“Harry Potter” author J.K. Rowling, a member of the Church of Scotland that has Presbyterian roots, initially avoided talking explicitly about her faith. “To me, the religious parallels have always been obvious,” Ms. Rowling said in 2007. “But I never wanted to talk too openly about it, because I thought it might show people who just wanted the story where we were going.”
Ms. Rowling is hardly the first author to face misunderstanding from a religious audience. Before C.S. Lewis became well known as a Christian, he noted that most British reviewers missed the underlying theology in his science fiction “Space” trilogy. Christian writer Madeleine L’Engle was criticized by some for the magic elements in “A Wrinkle in Time.” On the other hand, J.R.R. Tolkien’s “The Lord of the Rings” appeared to escape similar scrutiny despite his characters’ use of magic.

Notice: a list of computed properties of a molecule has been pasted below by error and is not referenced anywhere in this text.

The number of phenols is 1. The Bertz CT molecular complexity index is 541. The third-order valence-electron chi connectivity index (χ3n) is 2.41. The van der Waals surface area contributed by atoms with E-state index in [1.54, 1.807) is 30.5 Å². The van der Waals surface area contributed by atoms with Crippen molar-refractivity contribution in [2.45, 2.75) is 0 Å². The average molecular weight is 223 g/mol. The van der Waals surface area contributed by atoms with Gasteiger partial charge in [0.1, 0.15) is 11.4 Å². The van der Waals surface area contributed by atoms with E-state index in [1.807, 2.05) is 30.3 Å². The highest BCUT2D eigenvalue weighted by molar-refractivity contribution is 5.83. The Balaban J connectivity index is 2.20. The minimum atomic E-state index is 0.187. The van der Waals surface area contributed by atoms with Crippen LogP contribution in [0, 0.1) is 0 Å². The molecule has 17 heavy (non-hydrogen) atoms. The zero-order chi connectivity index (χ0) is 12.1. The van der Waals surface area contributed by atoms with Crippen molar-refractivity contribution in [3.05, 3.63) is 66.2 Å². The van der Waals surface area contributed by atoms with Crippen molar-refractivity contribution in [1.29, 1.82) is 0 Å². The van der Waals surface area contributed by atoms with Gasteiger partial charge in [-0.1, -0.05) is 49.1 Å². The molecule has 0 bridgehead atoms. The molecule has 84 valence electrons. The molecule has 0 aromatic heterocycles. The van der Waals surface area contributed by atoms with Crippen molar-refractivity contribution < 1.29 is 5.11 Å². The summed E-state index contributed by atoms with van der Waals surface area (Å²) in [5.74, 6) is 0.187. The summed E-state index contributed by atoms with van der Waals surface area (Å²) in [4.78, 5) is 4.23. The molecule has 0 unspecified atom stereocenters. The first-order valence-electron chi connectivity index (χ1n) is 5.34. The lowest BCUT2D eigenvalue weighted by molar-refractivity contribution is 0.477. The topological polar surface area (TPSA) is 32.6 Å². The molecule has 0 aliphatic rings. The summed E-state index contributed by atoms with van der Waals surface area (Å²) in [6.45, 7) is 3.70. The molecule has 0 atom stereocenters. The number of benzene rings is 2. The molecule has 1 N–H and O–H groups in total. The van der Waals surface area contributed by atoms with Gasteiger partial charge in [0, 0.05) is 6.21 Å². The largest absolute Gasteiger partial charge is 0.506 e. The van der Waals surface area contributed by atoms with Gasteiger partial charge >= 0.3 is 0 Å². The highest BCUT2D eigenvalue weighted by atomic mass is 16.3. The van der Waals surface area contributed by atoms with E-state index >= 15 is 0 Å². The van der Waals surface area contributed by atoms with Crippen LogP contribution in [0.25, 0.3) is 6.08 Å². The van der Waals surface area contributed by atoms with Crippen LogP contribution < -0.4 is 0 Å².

Since the seventh Potter book came out in 2007, Ms. Rowling””who acknowledged the influence of Tolkien and Lewis on her work””has drawn more explicit religious parallels. She suggested that the two Bible verses found on tombstones in the final book almost epitomized the whole series: “And the last enemy that shall be defeated is death” and “Where your treasure is, there your heart will be also.”